Patient Education and Experience
Doctors at Stanford Children’s Health use virtual reality in a variety of ways. Distraction-based therapy helps ease pain and anxiety during medical procedures. Some therapy inspires physical therapy and occupational therapy patients to move more. A pediatric cardiologist at the hospital created a VR experience to help explain more than 20 complex congenital heart defects to patients, families, and medical trainees. Grant says there is a specialized VR lab at Stanford where doctors can sit and sync up to the same VR 3D views to plan and discuss procedures together.
“Virtual reality is creating experiences in the clinic that we’ve never seen before,” Grant says. “When you give a child a headset and they can play around with seeing their own brain — all of a sudden they light up. They treat the tumor like they’re an Avenger or a superhero going after the enemy.”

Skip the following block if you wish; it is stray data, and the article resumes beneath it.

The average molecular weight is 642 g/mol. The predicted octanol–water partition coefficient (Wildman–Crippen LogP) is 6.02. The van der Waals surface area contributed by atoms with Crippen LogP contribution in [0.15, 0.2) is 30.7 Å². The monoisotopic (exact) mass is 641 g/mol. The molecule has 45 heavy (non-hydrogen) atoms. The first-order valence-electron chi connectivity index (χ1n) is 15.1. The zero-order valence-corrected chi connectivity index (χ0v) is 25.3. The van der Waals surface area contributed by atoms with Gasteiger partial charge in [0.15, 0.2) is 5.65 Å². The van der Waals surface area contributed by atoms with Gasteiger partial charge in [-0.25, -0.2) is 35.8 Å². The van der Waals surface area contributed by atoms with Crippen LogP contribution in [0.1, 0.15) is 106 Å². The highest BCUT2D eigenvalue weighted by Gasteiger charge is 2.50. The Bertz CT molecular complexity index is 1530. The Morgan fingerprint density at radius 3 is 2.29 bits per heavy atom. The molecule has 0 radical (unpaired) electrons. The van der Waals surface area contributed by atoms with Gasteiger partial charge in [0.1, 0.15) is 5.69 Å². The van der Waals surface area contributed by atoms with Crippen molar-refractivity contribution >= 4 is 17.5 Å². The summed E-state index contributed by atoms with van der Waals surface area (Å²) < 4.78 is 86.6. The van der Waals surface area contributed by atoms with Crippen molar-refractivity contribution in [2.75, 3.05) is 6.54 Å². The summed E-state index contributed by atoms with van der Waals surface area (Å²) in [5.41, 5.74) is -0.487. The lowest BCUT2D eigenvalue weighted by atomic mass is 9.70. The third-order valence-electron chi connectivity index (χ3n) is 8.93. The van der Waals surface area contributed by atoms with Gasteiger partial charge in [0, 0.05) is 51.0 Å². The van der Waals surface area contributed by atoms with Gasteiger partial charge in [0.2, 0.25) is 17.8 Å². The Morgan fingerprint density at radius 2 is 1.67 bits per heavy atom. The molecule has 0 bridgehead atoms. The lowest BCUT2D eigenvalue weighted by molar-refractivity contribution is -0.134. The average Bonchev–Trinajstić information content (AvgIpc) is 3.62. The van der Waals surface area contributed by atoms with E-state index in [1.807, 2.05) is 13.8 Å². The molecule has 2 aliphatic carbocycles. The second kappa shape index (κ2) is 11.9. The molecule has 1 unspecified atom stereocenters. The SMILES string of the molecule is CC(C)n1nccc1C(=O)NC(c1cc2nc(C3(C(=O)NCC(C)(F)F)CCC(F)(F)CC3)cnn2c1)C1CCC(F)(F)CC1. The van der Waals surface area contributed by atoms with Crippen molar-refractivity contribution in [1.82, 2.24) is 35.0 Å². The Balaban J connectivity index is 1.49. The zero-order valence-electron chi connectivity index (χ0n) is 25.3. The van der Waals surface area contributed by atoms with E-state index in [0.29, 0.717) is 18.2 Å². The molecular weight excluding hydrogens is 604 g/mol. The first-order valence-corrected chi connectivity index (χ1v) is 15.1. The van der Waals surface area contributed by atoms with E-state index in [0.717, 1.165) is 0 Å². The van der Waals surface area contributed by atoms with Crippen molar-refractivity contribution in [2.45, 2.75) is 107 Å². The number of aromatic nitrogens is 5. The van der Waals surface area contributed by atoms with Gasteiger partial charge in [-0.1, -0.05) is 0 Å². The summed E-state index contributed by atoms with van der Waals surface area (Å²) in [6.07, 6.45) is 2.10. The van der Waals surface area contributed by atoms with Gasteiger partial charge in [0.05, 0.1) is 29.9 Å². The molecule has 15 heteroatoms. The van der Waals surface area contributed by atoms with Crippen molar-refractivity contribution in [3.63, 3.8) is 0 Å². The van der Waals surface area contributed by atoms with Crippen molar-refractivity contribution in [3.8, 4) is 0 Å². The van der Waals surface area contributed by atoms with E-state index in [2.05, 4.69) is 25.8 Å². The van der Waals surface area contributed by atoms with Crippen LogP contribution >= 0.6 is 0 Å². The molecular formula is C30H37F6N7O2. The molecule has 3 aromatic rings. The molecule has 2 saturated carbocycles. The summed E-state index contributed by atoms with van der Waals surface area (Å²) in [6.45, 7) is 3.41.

Walter Jean, MD, a neurosurgeon at George Washington University Hospital in Washington, D.C., says VR images are transforming care in a variety of other ways too — from assuring patients after procedures that the tumor or aneurysm is really gone, to changing surgical preparation and doctor education.
“When you are doing surgery, you only have one shot as a doctor to get it right. But with virtual reality, you can practice and rehearse as many times as you want, using different approaches. If you make a mistake, all you have to do is reset and try again. It really helps with learning,” Jean says.
He says the use of VR has quintupled at his hospital in just 2½ years and continues to grow by the day. He says while the equipment is expensive now, he thinks that much like smartphones, it has the power to eventually become a great equalizer.